Twelfth Night’s ingenious balance of comedy and melancholy poses a perennial challenge for Shakespeare directors. When Robert Hupp, artistic director of Arkansas Repertory, mused about this with me a couple of years ago, he noted that directors must choose to play up the drama’s low comedy or its darker element, evoked by scenes involving Sir Toby Belch and company’s malicious ridicule of Malvolio.
In pondering whether they should emphasize the romantic tale of Olivia and the Duke or the comic subplot of the debauched Sir Toby, Hupp says directors must ask themselves, “Are we going to urge the audience to laugh at Malvolio or feel sad for him?”
Aided by a semi-stroke of brilliant casting, director Sidney Berger encourages viewers to empathize with Olivia’s social-climbing steward during the Houston Shakespeare Festival’s fourth staging of Twelfth Night since 1975. Berger and his creative team present a colorful, quasi-neoclassical rendition of this mature comedy, mostly uncluttered by contemporary deviations from Shakespeare’s script. In part because of their strong execution of the riotous subplot, the love triangle involving Viola, Olivia and Orsino flounders and then falls flat as all identities are revealed. A failure to monitor the players’ microphones also weakened the show on opening night, at least for those seated behind the first few rows.
On many levels, the action of Twelfth Night is driven by individual fantasies and attempts at wish fulfillment, hence the play’s alternate title, What You Will—an opaque phrase whose original meaning translates as “what you wish.” Stranded by a shipwreck, Viola, Shakespeare’s cross-dressing heroine, injects lively romance into the desultory lives of the mourning Countess Olivia and sentiment-filled Orsino, the Duke of Illyria. When Viola enters the Duke’s life disguised as a young page named “Cesario,” Orsino sees his chance to seduce Olivia, using Cesario as his messenger medium.
Posing as a boy, the actor playing Viola must seem plausible as a woman distraught by loss and separation, a surrogate wooer of Olivia on her new master’s behalf, and an object of the Duke’s growing affection in scenes dripping with sexual irony. During the HSF production, Jennifer Cherry’s impersonation of “Cesario” fails to meet the inherent challenges of this demanding role. Convincingly costumed, she is mildly entertaining as she woos Olivia by proxy, but during her repartee with Duke Orsino, she comes across as ham-handed, neglecting many nuances in the verse. Playing Orsino, Ilich Guardiola seems stiff and uneven, beginning with the play’s familiar opening lines, “If music be the food of love, play on, / Give me excess of it.”
Cherry and other cast members are occasionally guilty of excessive mugging, amateurish gesturing, and gratuitous movement. Their nervous energy detracts from what their lines are supposed to communicate. Celeste Roberts as Olivia occasionally overplays, but offers a striking presence onstage. Clad in provocative brown velvet tucked into a full-length gold skirt, she is a beguiling man-chaser. David Wald’s vision of the sardonic Feste, Olivia’s wise fool, feels tentative. The decision to have Feste vigorously strum his guitar in the style of a busker begging in a New York subway clashes with the formal, pre-20th century effect of Katherine Snider’s costume design.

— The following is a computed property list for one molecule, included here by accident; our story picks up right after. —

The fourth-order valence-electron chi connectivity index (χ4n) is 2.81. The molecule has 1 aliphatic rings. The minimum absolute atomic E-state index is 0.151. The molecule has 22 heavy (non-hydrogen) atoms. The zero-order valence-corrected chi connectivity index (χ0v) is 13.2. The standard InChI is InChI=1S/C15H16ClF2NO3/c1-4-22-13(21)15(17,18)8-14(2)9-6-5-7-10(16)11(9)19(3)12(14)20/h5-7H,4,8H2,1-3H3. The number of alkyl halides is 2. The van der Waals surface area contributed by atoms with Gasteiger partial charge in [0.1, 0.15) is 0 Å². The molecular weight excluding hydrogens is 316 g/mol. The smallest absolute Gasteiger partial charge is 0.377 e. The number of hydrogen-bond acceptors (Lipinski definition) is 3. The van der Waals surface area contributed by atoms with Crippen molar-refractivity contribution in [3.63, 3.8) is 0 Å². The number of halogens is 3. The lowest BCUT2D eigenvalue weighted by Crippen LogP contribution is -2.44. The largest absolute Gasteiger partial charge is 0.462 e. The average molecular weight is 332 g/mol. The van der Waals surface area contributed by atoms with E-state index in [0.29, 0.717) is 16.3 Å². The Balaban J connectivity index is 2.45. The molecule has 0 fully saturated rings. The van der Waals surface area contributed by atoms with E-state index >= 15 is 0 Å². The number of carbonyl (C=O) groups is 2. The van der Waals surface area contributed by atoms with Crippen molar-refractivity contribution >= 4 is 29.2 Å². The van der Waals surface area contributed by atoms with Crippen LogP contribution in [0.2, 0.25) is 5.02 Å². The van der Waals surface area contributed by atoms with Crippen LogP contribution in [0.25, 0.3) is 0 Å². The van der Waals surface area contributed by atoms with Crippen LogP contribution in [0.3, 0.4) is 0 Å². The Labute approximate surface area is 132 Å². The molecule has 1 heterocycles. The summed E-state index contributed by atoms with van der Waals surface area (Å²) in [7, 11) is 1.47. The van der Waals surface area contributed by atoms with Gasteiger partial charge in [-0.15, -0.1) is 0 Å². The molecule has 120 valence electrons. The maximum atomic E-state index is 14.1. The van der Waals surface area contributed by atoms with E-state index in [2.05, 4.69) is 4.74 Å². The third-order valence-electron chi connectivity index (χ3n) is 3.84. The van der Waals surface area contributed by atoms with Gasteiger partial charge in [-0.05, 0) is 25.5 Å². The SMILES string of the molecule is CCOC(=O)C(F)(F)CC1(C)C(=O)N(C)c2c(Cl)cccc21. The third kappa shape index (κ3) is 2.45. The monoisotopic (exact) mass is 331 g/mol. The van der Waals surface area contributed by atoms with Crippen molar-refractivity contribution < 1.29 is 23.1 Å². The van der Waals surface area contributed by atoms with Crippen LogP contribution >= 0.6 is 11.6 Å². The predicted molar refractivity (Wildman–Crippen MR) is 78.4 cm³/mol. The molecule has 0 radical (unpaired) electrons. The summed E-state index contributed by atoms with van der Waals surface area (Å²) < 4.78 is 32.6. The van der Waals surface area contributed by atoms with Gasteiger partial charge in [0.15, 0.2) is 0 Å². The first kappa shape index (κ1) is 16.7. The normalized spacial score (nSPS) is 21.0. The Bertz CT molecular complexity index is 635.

Berger’s directing of the subplot has a light touch, building toward a climactic scene that evokes more empathy for the ambitious servant than the derision elicited by other directors. Overall, the story of how Viola up-ends the hollow lives of Illyria’s mismatched aristocrats is overshadowed by the virtuoso performance of Paul Hope as Malvolio. Malvolio, a name whose Latin roots mean “ill wish” or “ill will,” is nearly undone when he dares to wish to marry his mistress and improve his social position. Using deft understatement in early scenes, Hope presents Malvolio as, by turns, obedient toward Olivia, imperious toward Sir Toby and company, blithely opportunistic, and sympathetically forlorn. Kate Revnell-Smith as Maria, Olivia’s woman-in-waiting, shows complete command, duping the ambitious steward with impressive aplomb.
The actors playing Sir Toby and company are a delightful complement to the superlative touch of Hope and Revnell-Smith. Skilled comic actor Rutherford Cravens offers a slurring, edgy Sir Toby Belch, who nurses a whisky flask in several sight gags. In the show’s first half, Guy Roberts (Sir Andrew Aguecheek) is funny as Belch’s drinking companion, but in the show’s second half he comes across as overly foppish. (Having him wear pigtails after the intermission is over the top, considering that he courts Olivia himself.) Caleb George as Olivia’s servant, Fabian, is pleasingly animated.
Ingenious choreography enhances the suspense when Malvolio mistakes a letter in Maria’s hand for a romantic overture by Olivia. Eavesdropping on the steward, Sir Toby, Sir Andrew and Fabian dart in and out of the arches of a loggia situated stage right. Reading the forged letter, Hope is engagingly gullible while the others gleefully look on. Jonathan Middents’ scenic design, especially during this boffo scene, is a pleasure to behold. Middents’ later idea to imprison Malvolio in the base of a classical statue is also well conceived.
Over the centuries, the hilarious antics of Maria and Sir Toby, in their plot to trick Malvolio, have always threatened to steal this show. The threat at HSF is that without this comic relief, their current production of Twelfth Night would be far less satisfying.
The Houston Shakespeare Festival’s production of Twelfth Night plays through August 8 at Miller Outdoor Theatre in Hermann Park, 100 Concert Drive, Houston, TX 77030. Admission is free. Free reserved seating is released at the box office, on the day of the performance. Call the box office at (281) FREE-FUN or visit www.houstonfestivalscompany.com.